It may not be the easiest task to explain exactly what FIFA’s Performance programme is – but in this case, that is a good thing. 

That is because the overarching goal of this special FIFA football development programme is to help its Member Associations become more efficient, accountable and self-sustainable, in specific, tailor-made ways. Through Performance, FIFA assesses how a federation operates from an organisational and commercial point of view, to establish priorities in enhancing this operation and to guide them through the process of improving the way they work. 

As FIFA embraces new reforms to improve governance across the football community, the Performance programme is taking on an extra special significance. 

Take Kyrgyzstan, a country with a population of roughly six million and whose football association, the FFKR, was not founded until 1992, for example. It joined FIFA two years later, and signed up to the Performance initiative in 2013, when FIFA experts led the organisation through a complete review of its processes and its relationships with stakeholders.

“When I joined the FFKR in 2015, it was even difficult for me to understand just how much things had improved in only a few years,” said FFKR General Secretary Dastanbek Konokbaev. “I landed in an organisation that knew how it could be functional. The very fact that my position was created is a consequence of this professionalisation. There is a plan and a roadmap for it.”

Since the initial assessment in 2013, the FFKR has come a long way, establishing a new organisational structure and elaborating on long-term plans for technical development and financial management. With the help of consultants and advisors, a Marketing & Communications division was created in April 2014, when a qualified director was hired and a sponsorship strategy developed. It did not take long for the initiative to bear fruit. 

Since June 2014, the FFKR has generated unprecedented revenue of $362,000, which means a world of difference for a smaller Member Association.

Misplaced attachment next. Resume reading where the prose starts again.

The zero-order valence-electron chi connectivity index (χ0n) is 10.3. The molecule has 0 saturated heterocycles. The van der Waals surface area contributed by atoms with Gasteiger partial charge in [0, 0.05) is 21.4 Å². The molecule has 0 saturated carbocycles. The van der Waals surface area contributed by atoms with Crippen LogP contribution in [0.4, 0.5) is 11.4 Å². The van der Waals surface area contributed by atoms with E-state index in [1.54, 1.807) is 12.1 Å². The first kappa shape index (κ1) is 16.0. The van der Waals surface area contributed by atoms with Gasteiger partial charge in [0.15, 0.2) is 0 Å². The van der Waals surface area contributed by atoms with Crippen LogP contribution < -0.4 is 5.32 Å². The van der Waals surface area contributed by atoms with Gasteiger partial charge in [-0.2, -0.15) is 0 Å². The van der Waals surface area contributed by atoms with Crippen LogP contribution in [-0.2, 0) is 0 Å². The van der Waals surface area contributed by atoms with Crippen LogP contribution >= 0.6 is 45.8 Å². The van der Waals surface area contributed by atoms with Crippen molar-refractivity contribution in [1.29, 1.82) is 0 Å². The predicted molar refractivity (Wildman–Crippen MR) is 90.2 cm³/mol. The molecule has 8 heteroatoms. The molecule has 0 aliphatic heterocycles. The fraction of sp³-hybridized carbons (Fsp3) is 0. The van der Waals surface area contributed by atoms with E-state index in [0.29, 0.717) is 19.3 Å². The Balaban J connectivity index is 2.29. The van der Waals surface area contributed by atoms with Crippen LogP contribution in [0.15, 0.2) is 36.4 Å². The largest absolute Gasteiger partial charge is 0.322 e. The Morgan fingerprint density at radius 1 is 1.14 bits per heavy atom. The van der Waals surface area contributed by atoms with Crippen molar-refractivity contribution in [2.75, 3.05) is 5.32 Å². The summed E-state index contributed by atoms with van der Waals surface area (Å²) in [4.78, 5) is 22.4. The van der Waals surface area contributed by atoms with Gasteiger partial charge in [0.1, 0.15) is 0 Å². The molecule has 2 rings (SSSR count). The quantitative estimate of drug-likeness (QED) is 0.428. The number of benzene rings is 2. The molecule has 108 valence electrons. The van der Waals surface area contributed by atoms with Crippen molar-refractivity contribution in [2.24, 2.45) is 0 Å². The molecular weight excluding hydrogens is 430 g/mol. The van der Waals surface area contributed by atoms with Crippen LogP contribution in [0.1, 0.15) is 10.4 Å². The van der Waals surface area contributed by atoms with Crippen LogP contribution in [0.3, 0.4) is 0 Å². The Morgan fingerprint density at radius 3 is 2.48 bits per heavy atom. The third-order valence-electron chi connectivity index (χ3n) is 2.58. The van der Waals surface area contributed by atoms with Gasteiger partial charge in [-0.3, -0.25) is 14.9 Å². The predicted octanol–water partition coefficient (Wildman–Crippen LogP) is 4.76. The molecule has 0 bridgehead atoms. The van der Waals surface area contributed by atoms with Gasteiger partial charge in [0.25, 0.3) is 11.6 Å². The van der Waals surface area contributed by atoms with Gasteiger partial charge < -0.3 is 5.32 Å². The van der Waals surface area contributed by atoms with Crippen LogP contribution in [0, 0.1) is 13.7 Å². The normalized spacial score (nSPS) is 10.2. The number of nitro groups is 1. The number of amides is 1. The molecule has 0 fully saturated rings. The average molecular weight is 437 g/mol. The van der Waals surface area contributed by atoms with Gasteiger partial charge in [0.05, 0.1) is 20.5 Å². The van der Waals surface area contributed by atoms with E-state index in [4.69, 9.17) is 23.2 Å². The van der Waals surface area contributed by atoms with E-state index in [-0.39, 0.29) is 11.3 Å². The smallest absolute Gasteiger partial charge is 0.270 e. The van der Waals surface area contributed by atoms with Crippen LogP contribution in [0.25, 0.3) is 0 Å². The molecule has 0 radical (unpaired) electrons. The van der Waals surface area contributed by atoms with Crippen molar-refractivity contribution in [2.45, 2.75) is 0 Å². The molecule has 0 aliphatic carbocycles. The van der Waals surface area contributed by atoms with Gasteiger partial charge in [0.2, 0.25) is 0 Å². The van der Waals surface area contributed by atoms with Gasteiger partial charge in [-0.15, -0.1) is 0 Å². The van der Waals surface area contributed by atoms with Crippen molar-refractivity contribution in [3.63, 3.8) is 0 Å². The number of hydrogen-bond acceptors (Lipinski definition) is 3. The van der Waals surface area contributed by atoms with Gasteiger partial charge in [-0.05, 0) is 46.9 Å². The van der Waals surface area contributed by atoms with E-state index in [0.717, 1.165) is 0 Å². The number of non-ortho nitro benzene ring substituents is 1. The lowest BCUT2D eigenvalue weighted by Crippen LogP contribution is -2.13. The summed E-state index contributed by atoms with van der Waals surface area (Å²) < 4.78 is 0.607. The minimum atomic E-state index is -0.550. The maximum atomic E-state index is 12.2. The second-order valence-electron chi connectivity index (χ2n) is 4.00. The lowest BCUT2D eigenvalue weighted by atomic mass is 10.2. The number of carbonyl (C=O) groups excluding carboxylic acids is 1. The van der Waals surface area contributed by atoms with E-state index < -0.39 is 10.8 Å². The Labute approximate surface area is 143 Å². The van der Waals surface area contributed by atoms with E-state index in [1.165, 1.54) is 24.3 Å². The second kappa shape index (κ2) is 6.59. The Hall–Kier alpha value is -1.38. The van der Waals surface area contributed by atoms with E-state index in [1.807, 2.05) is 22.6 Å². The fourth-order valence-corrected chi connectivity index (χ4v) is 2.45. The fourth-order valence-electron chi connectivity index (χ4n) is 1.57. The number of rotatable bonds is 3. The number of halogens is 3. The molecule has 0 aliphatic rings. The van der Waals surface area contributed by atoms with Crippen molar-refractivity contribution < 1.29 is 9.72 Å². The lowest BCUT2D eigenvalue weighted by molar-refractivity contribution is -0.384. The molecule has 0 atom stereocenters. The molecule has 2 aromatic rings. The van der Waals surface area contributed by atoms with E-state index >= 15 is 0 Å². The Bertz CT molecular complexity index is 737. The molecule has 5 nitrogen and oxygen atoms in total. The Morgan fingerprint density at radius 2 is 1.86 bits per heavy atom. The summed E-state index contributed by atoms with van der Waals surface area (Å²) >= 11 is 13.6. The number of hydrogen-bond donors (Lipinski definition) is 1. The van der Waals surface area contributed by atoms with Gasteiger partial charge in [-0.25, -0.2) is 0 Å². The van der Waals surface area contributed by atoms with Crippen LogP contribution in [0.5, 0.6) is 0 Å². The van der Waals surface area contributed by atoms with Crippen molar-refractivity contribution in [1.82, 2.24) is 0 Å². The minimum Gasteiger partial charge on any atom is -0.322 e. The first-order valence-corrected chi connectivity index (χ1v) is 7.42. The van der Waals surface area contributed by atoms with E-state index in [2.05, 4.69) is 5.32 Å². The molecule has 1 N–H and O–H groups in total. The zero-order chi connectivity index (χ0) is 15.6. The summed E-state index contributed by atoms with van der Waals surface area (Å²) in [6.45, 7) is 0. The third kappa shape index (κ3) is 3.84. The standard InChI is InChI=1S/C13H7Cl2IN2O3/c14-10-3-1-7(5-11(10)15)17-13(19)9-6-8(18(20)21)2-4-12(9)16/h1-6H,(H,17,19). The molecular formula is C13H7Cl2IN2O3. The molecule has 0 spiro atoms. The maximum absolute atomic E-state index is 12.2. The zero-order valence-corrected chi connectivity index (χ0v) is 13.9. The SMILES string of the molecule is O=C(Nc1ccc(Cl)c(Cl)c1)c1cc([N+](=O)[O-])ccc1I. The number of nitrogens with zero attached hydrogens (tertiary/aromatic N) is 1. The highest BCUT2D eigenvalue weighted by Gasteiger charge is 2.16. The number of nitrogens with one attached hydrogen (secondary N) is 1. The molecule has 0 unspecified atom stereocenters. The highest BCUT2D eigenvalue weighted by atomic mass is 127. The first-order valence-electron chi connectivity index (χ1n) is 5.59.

“A good part of this revenue ($156,000)comes from TV & Advertising Rights linked to the (FIFA World Cup™) qualifiers, hence it’s an income that depends on the team’s future draws and campaigns," Konokbaev explained. "But still we must point out how this revenue would not exist without a proactive and professional marketing department.

“On the other hand, it is very encouraging to witness that revenues such as the ones from sponsorship, ticketing and corporate hospitality are growing impressively. This is a direct outcome of Performance’s marketing mentoring process, since these revenue sources were not existing at all before.” 

The full equation is not limited to direct income, though. Helping a federation to manage its operations in a more professional manner improves the chances of football growing and becoming more accessible and successful in that country. This makes the sport more popular and, therefore, even more marketable. It is a virtuous circle of generating both popularity and revenue.

“This is one of the most important points: how much football has become more popular in Kyrgyzstan since it’s been managed in a more structured way,” Konokbaev said. “This is confirmed by a marketing research we did in November 2015 with the support of the Performance programme.”

The accomplishment is measurable beyond the survey, though, as for the first time the federal government of Kyrgyzstan has directed a part of its sports’ budget – a sum of $400,000 – to support the FFKR. 

The Performance programme is available to all 209 FIFA Member Associations, and there are currently just over 100 taking part – ranging from very specific activities in well-established federations, such as a leadership development project in Denmark or a strategic assistance to France’s overseas department, to complete organisational overhauls, similar to Kyrgyzstan’s example, such as Oman and Tanzania.

“The Performance programme comes down to an assistance for the members to develop their own football management skills and to plan their own development path towards success,” said FIFA Senior Development Manager for Africa, Zelkifli Ngoufonja. “And the goal, eventually, is to reduce the existing gap between the wealthiest nations and the developing ones. We’ve seen some very concrete results. These are achievements that make a lasting difference.”